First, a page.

Gluten intolerance is often mistaken for celiac disease, but they are separate conditions. Celiac disease is a severe autoimmune disease, and it can damage a person’s digestive system.
Unlike celiac disease, however, it is unclear why the symptoms of gluten intolerance happen, but it does not appear to involve the immune system or damage the gastrointestinal or GI tract.
People also, sometimes, mistake gluten intolerance for a wheat allergy.
A wheat allergy can be life-threatening, as some symptoms can impair breathing or cause a loss of consciousness, which is not the case with celiac disease or gluten intolerance.
The symptoms of gluten intolerance are less severe than celiac disease or a wheat allergy, and people know much less about the condition.
This article will outline seven symptoms that people associate with gluten intolerance, and which foods contain gluten.
Seven symptoms of a gluten intolerance
Many of these symptoms occur shortly after consuming gluten. However, the exact combination of symptoms can vary.
People who report gluten intolerance note the following symptoms as some of the most commonly occurring ones when they include glutenous foods in their usual diet.
1. Diarrhea and constipation
Those who report gluten intolerance say regular instances of diarrhea and constipation are a common symptom.
Occasionally having such digestive issues is normal, but experiencing them on most days can indicate an underlying condition.
People with celiac disease may also experience diarrhea and constipation. They may also have poop that smells particularly unpleasant, as the condition causes poor nutrient absorption.
Another very common symptom that people report in cases of gluten intolerance is bloating. This refers to the feeling of a full stomach that is uncomfortable and lasting. It is common also to feel a buildup of gas.
Over-eating is the most common reason for bloating, but it can happen for a number of different reasons. In people with gluten intolerance, the feeling of bloating may occur very regularly and is not necessarily related to the amount of food they eat.
3. Abdominal pain
Similarly, several different causes can lead to abdominal pain. But, again, those reporting gluten intolerance often note experiencing abdominal pain frequently and without another obvious reason.
Fatigue is another symptom that people may find hard to identify, as it can have a lot of different causes, many of which are not related to any medical condition.
People with gluten intolerance may have persistent feelings of tiredness that impair daily functioning.
People with gluten intolerance may also experience nausea, particularly after consuming a meal containing gluten. Nausea can have many causes, but if it often occurs after eating gluten it can be a sign of gluten intolerance.
Experiencing regular headaches is another symptom that can occur in people with gluten intolerance.
7. Other symptoms
People with gluten intolerance may experience several of these symptoms on a regular basis.
It is also possible for other symptoms to occur with gluten intolerance, although they are less common.
These may include:
- joint and muscle pain
- depression or anxiety
- severe abdominal pain
People who have a gluten intolerance try to avoid any food with gluten in it, which includes any food that contains:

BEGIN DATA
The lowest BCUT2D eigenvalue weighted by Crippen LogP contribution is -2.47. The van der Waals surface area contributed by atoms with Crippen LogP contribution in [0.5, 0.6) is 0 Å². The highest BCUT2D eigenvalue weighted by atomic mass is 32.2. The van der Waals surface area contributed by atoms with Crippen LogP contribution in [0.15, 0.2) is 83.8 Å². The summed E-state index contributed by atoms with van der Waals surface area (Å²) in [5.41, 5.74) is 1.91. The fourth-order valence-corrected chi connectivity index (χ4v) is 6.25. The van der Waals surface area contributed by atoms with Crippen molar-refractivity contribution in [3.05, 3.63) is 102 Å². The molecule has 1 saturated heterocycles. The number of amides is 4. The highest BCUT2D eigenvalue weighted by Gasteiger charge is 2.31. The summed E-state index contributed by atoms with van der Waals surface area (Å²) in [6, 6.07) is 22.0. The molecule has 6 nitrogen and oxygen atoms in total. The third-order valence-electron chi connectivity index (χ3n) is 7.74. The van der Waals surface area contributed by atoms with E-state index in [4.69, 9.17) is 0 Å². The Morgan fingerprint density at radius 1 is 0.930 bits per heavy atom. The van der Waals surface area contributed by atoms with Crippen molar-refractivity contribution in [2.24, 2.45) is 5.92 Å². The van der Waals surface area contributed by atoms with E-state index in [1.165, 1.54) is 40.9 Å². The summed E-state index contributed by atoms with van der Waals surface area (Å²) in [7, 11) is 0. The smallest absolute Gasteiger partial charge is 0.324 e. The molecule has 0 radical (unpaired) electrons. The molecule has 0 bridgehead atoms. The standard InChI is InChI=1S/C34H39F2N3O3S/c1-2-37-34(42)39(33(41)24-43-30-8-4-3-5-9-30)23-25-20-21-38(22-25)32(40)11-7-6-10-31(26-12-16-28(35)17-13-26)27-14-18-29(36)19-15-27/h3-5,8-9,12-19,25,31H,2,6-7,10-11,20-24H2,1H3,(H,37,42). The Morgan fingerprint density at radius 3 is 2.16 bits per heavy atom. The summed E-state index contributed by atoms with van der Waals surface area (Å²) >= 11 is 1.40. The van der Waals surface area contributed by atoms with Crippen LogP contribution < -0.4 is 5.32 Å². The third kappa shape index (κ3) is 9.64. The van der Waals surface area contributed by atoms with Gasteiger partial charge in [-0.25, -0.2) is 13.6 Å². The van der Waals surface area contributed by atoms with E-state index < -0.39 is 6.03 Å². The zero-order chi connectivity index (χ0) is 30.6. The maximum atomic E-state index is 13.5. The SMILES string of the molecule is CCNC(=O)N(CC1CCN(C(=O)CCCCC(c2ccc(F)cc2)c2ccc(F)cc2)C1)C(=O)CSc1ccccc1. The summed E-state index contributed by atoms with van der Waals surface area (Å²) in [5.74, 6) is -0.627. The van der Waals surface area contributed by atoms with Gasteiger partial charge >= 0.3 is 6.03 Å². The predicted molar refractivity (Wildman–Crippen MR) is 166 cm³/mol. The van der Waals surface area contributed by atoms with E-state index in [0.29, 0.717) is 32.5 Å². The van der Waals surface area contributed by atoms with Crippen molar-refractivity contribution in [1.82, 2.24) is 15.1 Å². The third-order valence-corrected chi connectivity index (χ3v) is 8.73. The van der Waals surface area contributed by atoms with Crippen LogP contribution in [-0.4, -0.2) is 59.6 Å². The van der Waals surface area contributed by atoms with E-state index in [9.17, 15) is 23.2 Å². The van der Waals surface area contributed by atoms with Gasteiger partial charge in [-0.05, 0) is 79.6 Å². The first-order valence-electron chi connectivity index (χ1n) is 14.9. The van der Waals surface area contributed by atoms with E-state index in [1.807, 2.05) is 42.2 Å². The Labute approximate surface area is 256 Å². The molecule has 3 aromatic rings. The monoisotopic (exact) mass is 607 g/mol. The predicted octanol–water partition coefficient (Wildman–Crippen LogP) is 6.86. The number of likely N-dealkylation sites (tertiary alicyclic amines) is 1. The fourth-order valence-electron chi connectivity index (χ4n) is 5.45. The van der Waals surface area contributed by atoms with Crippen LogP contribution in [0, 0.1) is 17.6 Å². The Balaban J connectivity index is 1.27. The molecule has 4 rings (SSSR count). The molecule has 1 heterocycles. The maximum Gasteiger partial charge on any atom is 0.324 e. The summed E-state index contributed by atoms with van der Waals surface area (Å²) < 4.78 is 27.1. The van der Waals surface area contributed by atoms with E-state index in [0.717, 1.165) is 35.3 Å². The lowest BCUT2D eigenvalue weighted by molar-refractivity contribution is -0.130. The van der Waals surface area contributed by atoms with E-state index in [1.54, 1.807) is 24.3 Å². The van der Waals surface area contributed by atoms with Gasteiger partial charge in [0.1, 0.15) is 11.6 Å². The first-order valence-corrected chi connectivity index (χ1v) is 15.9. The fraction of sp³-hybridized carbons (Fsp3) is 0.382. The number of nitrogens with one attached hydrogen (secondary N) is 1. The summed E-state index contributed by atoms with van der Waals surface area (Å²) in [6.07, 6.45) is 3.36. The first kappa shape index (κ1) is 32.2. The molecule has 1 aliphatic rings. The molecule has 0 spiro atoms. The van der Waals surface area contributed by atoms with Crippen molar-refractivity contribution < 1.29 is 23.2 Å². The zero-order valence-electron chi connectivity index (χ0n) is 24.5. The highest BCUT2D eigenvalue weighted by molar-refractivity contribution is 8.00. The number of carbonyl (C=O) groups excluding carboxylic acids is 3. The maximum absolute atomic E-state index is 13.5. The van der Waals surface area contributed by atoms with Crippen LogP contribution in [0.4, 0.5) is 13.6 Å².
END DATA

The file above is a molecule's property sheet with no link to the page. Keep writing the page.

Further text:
- wheat, and any derivatives of wheat, such as spelt
- barley, including malt
- brewer’s yeast that is usually derived from beer
This policy of elimination rules out many different types of foods and drinks. The most common foods and drinks containing gluten include:
- bread and pastries
- many baked goods
- pancakes, waffles, and crepes
- many sauces and gravies
- malt beverages
Should I cut down or eliminate gluten?
It is vital for people to be aware that celiac disease only affects around 1 percent of the population.
Similarly, some estimates put the prevalence of gluten intolerance at between 0.5 percent and 13 percent of the population.
These conditions are uncommon, but the symptoms associated with them are widespread and they have many potential causes. This means that it can be easy to misidentify gluten intolerance.
The problem is worsened by dieting trends that suggest consuming gluten has adverse health implications.
There is little research to suggest that excluding gluten from a diet will have any health benefits for people who do not have a medical condition, such as celiac disease or a wheat allergy.
Even for those people who are identified as having gluten intolerance it is unclear how much benefit they receive from following a gluten-free diet.
How to reduce gluten intake
While people with celiac disease must exclude gluten from their diet as soon as a doctor has diagnosed the condition, many people with gluten intolerance slowly reduce the consumption of gluten, rather than cutting it out straightaway.
It can help if a person starts by including one gluten-free meal per day before slowly adding more.
It may not be beneficial for everyone with gluten intolerance to cut gluten out of their diet entirely, as people’s symptoms will vary in their severity.
Some people may be able to consume small amounts of gluten without experiencing any symptoms.
The majority of people with gluten intolerance, however, may want to eliminate gluten from their diet gradually.
People who suspect they have a gluten intolerance should seek medical attention before making any dietary changes themselves.
If someone does not have celiac disease but feels better when they reduce their consumption of gluten, they must take care when making dietary changes.
Care is essential so that they avoid adverse health consequences, such as vitamin deficiencies.
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